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Grieving

Michel Giannesini, 1929-2020
“Monsieur télé s’est éteint”, Michel Giannesini, 1929-2020

My own reaction surprised me—I broke down in tears.

“You know what… give me a moment.”

I stopped at the corner of Preston Street and tried the usual “take a deep breath” trick. I heard my sister doing the same 6,000 km away, in Paris.

My mom had just called her—my grandmother had found my grandfather unconscious at home. She had called the paramedics then my mom, who had just had the time to call my sister before rushing to the hospital, and my sister was now responsible for breaking the news to me.

There’s a lot of calling to be done when you live far from your relatives.

This was back in winter 2018. Against all odds, my beloved 89-year-old papi woke up from coma and was eventually discharged from the hospital. I saw him a lot when we travelled to France the past two summers—we’re very close, my mom’s parents live a five-minute walk from her place. He looked weaker, he moved slowly, but he was alive and well.

But this is how, two years ago, I suddenly realized that one day, I was bound to receive bad news by email and cry again over the phone, that one day I’ll go to sleep blissfully unaware of a situation happening in France only to learn about it several hours later when getting up.

Last February, papi was back at the hospital after another seizure. I was in Santos when I received the email and I called my mom right away. He was okay-ish physically but weak. We weren’t as alarmed as the first time and indeed, the situation sounded less dramatic. It would take time to recover but he had a strong heart.

“You gotta give it to mamie,” I joked, “she picked a reliable model 70 years ago!”

The following weeks were uneventful, albeit a logistical nightmare for my mom who was taking mamie to the hospital for visits and trying to convince her to accept the support of a caregiver when papi would be discharged.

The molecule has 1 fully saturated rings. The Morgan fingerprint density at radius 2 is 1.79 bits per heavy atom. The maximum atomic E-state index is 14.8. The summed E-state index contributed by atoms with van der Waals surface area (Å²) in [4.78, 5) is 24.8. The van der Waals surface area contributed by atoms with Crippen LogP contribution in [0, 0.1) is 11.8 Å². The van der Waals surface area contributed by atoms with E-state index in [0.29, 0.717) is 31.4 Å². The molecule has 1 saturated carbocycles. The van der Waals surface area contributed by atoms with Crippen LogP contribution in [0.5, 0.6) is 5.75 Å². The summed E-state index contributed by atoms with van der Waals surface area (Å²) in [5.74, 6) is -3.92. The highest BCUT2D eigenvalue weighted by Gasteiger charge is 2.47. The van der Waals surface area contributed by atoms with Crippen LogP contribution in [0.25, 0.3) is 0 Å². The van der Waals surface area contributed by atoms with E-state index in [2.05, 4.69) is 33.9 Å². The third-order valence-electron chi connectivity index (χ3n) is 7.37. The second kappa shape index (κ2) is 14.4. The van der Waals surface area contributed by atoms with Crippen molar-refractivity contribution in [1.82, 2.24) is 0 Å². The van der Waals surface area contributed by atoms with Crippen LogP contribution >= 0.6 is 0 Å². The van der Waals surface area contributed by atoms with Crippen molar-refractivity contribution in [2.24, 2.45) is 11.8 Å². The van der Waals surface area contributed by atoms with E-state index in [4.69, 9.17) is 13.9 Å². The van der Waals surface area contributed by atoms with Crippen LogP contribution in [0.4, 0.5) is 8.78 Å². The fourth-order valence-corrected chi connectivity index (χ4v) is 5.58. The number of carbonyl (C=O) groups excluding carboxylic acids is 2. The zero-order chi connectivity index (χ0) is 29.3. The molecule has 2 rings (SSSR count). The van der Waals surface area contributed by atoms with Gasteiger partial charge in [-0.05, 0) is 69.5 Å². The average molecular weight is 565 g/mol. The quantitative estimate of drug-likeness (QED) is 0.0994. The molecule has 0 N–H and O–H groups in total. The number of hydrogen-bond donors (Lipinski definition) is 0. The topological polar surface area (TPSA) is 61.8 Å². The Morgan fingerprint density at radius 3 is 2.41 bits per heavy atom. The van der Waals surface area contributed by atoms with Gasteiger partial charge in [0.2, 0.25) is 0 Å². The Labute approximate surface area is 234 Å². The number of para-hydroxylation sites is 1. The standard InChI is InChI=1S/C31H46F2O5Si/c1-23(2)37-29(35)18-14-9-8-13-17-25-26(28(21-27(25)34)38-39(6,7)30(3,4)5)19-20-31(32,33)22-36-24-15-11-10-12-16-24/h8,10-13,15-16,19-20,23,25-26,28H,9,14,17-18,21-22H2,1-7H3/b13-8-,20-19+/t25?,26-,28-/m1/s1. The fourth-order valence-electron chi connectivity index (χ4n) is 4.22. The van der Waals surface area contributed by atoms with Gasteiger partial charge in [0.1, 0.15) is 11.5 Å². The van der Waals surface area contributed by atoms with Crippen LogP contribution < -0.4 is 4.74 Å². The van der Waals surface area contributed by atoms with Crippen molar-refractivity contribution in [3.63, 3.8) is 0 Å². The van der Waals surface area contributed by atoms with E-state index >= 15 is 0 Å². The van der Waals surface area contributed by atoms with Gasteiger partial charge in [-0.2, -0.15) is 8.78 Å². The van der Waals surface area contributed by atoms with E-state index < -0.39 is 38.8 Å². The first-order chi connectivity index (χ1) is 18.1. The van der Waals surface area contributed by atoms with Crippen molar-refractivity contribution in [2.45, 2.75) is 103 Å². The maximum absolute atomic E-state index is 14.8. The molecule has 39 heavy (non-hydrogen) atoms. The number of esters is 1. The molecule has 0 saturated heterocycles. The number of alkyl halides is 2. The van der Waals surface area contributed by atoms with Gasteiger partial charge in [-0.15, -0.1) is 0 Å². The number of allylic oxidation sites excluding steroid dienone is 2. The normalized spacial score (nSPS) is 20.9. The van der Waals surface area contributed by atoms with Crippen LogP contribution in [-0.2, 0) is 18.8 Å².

Then COVID-19 happened and France was put on lockdown. Hospital visits were no longer allowed. My mom had the doctor on the phone several times a week and apparently, my mamie had managed to call papi a few times but it was tricky to get a nurse to bring him the phone—perfectly understandably, it’s not exactly a priority in hospitals.

Two weeks ago, my mom got a phone call from the hospital. “He has a bit of fever… we’re transferring him to another hospital for a COVID-19 test.”

Two days later, we learned he had tested positive. Oh, the irony… Long-term patients were sheltered from the outside world because of the pandemic but he caught it at the hospital.

It went downhill from here. Technically, he didn’t have the most severe form of COVID-19 with respiratory distress, but at 91 years old, even the flu would have been bad news.

I’ve been glued to the phone for the past three weeks. I feel powerless because I’m stuck in Ottawa—I never thought I’d be literally unable to travel to France for emergency. So I’ve been calling my mom every day for updates and to provide emotional support.

The lockdown is making everything more painful. My siblings and my only aunt are in Paris, so my mom got left with the dirty work, namely liaising with the hospital and making my mamie accept that this time, it could be the end.

It’s not easy to know that you will be the one telling your 89-year-old mother that her husband died.

For a week, we thought he may make it, then we understood he probably wouldn’t.

My mom and I started talking about all the practical aspects of death and dying, again made more complicated because of the lockdown. You can’t go buy new clothes, get flowers or just say goodbye properly.